The successful process for assessing line operations safety in the airline flight environment has now been extended into the areas of ramp and maintenance operations. The ramp line operations safety assessment (LOSA) and maintenance LOSA are intended to enhance ramp and maintenance safety, respectively, through voluntary, peer-to-peer observations under strict nonpunitive conditions.
By William Rankin, Ph.D., Technical Fellow, Maintenance Human Factors, and
Bill Carlyon, Program Manager, Environment, Health and Safety Support
The tools for ramp LOSA and maintenance LOSA include a ready-to-use database and data analysis software that stay with the operator.
Flight LOSA has proved its value as a predictive safety process in airline flight operations. The assessment process is based on peers observing peers during normal operations. Observation data are kept anonymous, there is a clear no-punishment policy, and the observations can be used as a basis for making safety improvements.
Recently, the Airlines for America (A4A) Joint Engineering, Maintenance & Material Council and Safety Council Human Factors Task Force has extended the LOSA concept to ramp and maintenance operations. The task force included A4A member airlines, Boeing representatives, ground service providers, and members of the U.S. Federal Aviation Administration (FAA). The term “assessment” was purposefully chosen instead of “audit” because the task force wanted to separate LOSA from the traditional airline quality control or safety audit processes.
This article provides a summary of the LOSA process and how to implement the process using the observation tools, observer training materials, and database software available for ramp LOSA and maintenance LOSA.
The LOSA process
Flight LOSA has been demonstrated to be a valuable safety tool. It was developed as a joint endeavor between the University of Texas at Austin (UTA) and Continental Airlines. LOSA is based on the UTA Threat and Error Management (TEM) model, which hypothesizes that threats and errors are integral parts of daily flight operations and must be managed. Therefore, observing the management or mismanagement of threats and errors during normal operations can provide a clear picture of actual performance. Flight LOSA has been a very successful program with most large international airlines using the process and reporting safety benefits from the program.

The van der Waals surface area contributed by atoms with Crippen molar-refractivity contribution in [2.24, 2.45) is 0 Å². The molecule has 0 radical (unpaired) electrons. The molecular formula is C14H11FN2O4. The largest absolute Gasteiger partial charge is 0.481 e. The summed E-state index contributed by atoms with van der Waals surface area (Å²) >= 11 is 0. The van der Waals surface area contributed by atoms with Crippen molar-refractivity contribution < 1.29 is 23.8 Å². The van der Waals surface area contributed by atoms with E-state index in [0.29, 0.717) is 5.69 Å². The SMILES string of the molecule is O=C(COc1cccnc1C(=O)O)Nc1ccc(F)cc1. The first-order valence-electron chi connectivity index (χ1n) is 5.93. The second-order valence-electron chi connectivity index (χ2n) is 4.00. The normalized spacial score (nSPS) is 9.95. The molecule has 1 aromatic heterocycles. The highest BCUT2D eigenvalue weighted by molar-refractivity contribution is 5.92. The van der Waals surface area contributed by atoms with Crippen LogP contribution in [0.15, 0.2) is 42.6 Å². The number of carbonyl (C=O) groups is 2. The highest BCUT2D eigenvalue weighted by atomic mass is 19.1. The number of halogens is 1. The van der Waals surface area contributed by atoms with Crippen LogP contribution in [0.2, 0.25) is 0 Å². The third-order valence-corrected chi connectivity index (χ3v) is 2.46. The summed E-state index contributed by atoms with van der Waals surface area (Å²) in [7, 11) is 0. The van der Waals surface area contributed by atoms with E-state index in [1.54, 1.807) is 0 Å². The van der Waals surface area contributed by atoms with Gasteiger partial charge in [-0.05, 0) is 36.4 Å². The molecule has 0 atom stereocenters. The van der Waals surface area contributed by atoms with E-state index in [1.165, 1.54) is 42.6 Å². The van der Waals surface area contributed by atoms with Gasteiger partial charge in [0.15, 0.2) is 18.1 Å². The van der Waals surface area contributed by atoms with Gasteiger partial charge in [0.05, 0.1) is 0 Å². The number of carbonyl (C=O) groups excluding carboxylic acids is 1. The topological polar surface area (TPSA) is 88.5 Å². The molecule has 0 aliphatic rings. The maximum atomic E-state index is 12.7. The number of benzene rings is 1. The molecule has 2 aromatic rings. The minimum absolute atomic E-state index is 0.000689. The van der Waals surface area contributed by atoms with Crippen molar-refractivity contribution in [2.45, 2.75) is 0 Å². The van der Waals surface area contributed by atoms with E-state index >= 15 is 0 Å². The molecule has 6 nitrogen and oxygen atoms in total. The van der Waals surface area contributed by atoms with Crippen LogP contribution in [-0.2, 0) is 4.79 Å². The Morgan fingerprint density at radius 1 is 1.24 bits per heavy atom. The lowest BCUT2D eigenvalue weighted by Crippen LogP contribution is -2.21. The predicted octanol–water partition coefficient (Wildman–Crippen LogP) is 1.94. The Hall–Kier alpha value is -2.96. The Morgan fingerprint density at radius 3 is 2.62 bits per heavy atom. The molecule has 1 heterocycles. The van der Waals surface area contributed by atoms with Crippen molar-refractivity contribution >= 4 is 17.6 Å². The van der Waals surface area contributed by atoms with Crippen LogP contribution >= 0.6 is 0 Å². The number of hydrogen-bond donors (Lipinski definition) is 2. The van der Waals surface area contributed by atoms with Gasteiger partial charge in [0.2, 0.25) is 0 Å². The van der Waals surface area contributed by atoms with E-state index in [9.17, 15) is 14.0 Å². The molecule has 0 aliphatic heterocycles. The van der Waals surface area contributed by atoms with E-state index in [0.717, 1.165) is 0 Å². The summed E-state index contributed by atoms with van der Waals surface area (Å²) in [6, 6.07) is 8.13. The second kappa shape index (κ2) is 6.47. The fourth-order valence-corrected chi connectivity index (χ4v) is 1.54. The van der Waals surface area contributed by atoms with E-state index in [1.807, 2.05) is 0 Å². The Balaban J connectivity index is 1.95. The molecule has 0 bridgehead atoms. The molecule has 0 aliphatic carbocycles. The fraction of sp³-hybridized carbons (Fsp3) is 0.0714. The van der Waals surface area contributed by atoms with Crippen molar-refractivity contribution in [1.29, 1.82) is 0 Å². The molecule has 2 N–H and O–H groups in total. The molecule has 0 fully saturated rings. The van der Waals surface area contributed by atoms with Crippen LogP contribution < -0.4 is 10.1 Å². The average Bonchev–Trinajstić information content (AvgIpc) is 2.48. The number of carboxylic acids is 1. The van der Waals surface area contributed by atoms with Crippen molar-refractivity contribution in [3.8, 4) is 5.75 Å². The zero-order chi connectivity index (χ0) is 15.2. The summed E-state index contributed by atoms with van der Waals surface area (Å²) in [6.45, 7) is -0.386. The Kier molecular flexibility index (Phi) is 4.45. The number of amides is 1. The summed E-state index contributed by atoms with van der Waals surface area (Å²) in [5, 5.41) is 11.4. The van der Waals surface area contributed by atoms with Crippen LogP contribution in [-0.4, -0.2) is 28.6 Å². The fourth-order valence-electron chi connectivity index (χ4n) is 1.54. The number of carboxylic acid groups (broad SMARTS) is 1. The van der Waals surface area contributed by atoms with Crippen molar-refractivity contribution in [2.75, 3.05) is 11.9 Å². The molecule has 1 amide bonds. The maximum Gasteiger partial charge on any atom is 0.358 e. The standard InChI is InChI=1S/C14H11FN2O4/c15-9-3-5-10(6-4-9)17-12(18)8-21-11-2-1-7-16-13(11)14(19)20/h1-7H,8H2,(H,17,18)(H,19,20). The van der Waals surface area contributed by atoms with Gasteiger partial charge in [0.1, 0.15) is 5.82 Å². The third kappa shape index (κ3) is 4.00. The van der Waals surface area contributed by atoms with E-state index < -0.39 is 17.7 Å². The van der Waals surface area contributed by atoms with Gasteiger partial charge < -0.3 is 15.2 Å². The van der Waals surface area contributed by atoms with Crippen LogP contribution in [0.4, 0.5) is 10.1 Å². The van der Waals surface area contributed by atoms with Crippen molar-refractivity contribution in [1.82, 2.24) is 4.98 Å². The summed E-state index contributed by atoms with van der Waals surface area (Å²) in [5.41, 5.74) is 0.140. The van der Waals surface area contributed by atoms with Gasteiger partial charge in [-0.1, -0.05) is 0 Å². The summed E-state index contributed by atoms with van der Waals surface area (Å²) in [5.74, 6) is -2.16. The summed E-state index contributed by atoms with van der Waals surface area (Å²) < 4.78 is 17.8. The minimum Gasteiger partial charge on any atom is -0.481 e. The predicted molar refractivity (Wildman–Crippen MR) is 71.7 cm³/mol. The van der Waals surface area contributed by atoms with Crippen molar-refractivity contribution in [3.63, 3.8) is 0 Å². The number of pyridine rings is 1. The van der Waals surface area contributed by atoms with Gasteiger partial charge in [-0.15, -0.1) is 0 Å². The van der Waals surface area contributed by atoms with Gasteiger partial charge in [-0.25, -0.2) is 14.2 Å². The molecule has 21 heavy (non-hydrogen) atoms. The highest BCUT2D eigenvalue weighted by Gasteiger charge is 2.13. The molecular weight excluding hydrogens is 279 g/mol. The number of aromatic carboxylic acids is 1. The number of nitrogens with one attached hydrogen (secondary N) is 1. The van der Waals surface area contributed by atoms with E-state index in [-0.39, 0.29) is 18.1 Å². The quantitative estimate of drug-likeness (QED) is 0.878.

The ramp LOSA effort was initiated at Continental Airlines in early 2007. Its LOSA implementation contributed to a dramatic decrease in airplane ground damage. This caught the industry’s attention, which led to the creation of the A4A Human Factors Task Force. Through this task force, the industry and government continue to partner closely to improve the safety of ramp and maintenance operations by developing LOSA tools. The available LOSA materials describe the process; provide the ramp LOSA and maintenance LOSA observation tools, database software, and training materials; and list the active industry partners.
Like flight LOSA, ramp LOSA and maintenance LOSA are based on the TEM model and offer airlines similar benefits (see fig. 1). Ramp LOSA and maintenance LOSA are centered on observations made during normal operations by trained observers with a goal of stopping errors from occurring that lead to injuries and damage to equipment or airplanes. LOSA is a voluntary process that is nonthreatening and nonpunitive.
Figure 1: Benefits of line operations safety assessments (LOSA)
Ramp LOSA and maintenance LOSA offer airlines a number of benefits that can improve safety and enhance existing procedures.
|Benefits of LOSA|
|Assess Training Effectiveness||Check Quality/Usability of Procedures||Involve Employee Groups||Complements
|Baseline for Organizational Change||Identify
and Manage Errors
Observations of ramp and maintenance activities enable the airline to acquire data about actual day-to-day safe and at-risk behaviors in real-time, normal operations; discover procedural or systemic flaws that might lower safety margins; determine good practices that are in place; and provide baseline data that can be used to assess the effectiveness of safety interventions that were implemented to correct the at-risk behaviors.
Key LOSA characteristics